The Pet Debate

When my children were younger I wrote a weekly column, “Modern Parenting” for The Pembroke Observer newspaper. Being a stay-at-home dad was rare in our small town in 1991; people wanted to hear about my adventures. When I started this blog I promised to republish some of those old pieces, then I got sidetracked.  IMG_20160705_124724

 Today I’m revisiting one of the articles that I think has stood the test of time. Or at least is a change of pace. I don’t intend to do much in the way of editing, but may make the odd comment in italics. My daughter was commenting not long ago that she wasn’t featured in the articles. The reason for that is simple: the column was axed due to budget cuts relatively early in 1993, when she was about six months old if I remember correctly. So when I noticed this one in my computer archives I was quite surprised. I have no memory of writing it and don’t think it was published as it came from May 1995. Maybe I was just creating a memory. Or maybe my memory is gone and I was publishing material later than I thought.104_0444

When Paul was three he got a letter from his first pet.

It was the only contact he’s had with the animal he calls Worm since he set it free in his friend Ben’s garden.  I had put my foot down; we couldn’t keep worms in the apartment.  They just aren’t happy with high-rise living.  Paul, being only three didn’t understand.  He liked the apartment, so why wouldn’t Worm?photo(10)

Actually I might have let him keep the creature if I had thought it might survive, but my suspicion is that no matter how well you feed a worm, the constant handling that comes with being owned by a child would result in a short life.  So Worm went free, and I think the letter that arrived a few days later was written by Ben’s father John; the handwriting looked familiar.

Pets seem to be an inevitable part of growing up, for the most part, assuming economic circumstances allow it.

We’d thought Paul’s first real pet that he’d be able to keep would be a white rat.  Vivian has heard good things about them and lobbied for one for a few months.  I’m not sure whether it was for Paul or for her.  Not being overly thrilled with the concept of rats (white or otherwise) except as cat food, I stalled until the idea died on its own.12359966_10156389012375046_5676508942782637014_n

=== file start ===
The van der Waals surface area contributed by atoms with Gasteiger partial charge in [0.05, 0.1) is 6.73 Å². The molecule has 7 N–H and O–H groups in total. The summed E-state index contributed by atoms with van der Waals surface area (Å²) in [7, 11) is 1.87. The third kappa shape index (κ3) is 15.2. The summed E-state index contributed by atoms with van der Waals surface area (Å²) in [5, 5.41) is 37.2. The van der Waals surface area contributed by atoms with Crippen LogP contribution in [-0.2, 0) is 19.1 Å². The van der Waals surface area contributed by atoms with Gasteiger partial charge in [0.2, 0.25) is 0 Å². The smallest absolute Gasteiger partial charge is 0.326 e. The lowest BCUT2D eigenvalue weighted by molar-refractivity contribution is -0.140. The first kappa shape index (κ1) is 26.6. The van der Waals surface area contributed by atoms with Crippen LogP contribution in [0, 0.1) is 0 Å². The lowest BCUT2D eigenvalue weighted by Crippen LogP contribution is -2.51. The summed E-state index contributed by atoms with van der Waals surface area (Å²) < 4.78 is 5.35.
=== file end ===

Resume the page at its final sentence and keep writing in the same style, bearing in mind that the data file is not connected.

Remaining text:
There was also the possibility of a hamster, something I was willing to consider. After all, I had one when I was three. However, the mother hamster did what hamsters sometimes do to prevent hamster overpopulation and we didn’t get the promised baby. No disappointment – we hadn’t told Paul yet.  Good thing too. I can just see myself trying to explain why some mothers eat their young.

Recently we’ve been ducking kittens.  At first Paul was too young, then Janice was too young.  Recently though Janice has been rather tender when confronted with kittens at friends and relatives houses.  So the question looms again.  We’ve managed to avoid a couple of birthdays with no cat, but somehow I think it’s coming with the new school year.IMG_20160125_200559

When I was a child I had at various times a hamster, goldfish, cat and dog.  What I learned from the experience is that pets are great, but they do tie you down.  Children grow up, and you can take them with you on vacation.  I never had a cat that liked the car, and my dog hated the beach.  Pets are definitely a hassle and a lot of work.

That being said, I’m all in favour of pets.  And not just to teach a child responsibility, making sure they feed and care for whatever pet you’ve chosen.

No, I’m in favour of pets because they help children explore the world around them in a new way.  Some pets, like dogs and cats, are able to return a child’s love and that is wonderful to see.

Goldfish, on the other hand, don’t seem to return any emotion, but they can provide hour after hour of entertainment.  There’s something soothing about watching fish swimming away in their tank.

Pets can also introduce children to the harsh realities of adulthood. There are litter boxes to be changed, walks to be taken and yes, animals die.  I don’t remember being that traumatized when

I lost a goldfish, but was a bit more moved when my hamster died. My cat and dog I acquired when they were very young, so I was older and more able to take their deaths in stride.

When we get our kitten, the real winner isn’t going to be the children. Nor is it going to be Dad, who is the most likely candidate for litter box duties (a job that ranks right up there with diaper changes).  The person who will get the most out of a pet will be Vivian.  That’s because she never had one when she was growing up, so the whole experience will be as new and as wondrous to her as it is to the children.  That I’m looking forward to seeing.

(Twenty years after acquiring the first kitten I now have some regrets. From the first Vivian was besotted with the animal. She vowed to never again be without a cat. Given that our cats are less than well behaved at the best of times, and there is no-one in the family except me willing to discipline them, maybe I just should have said “no.”)

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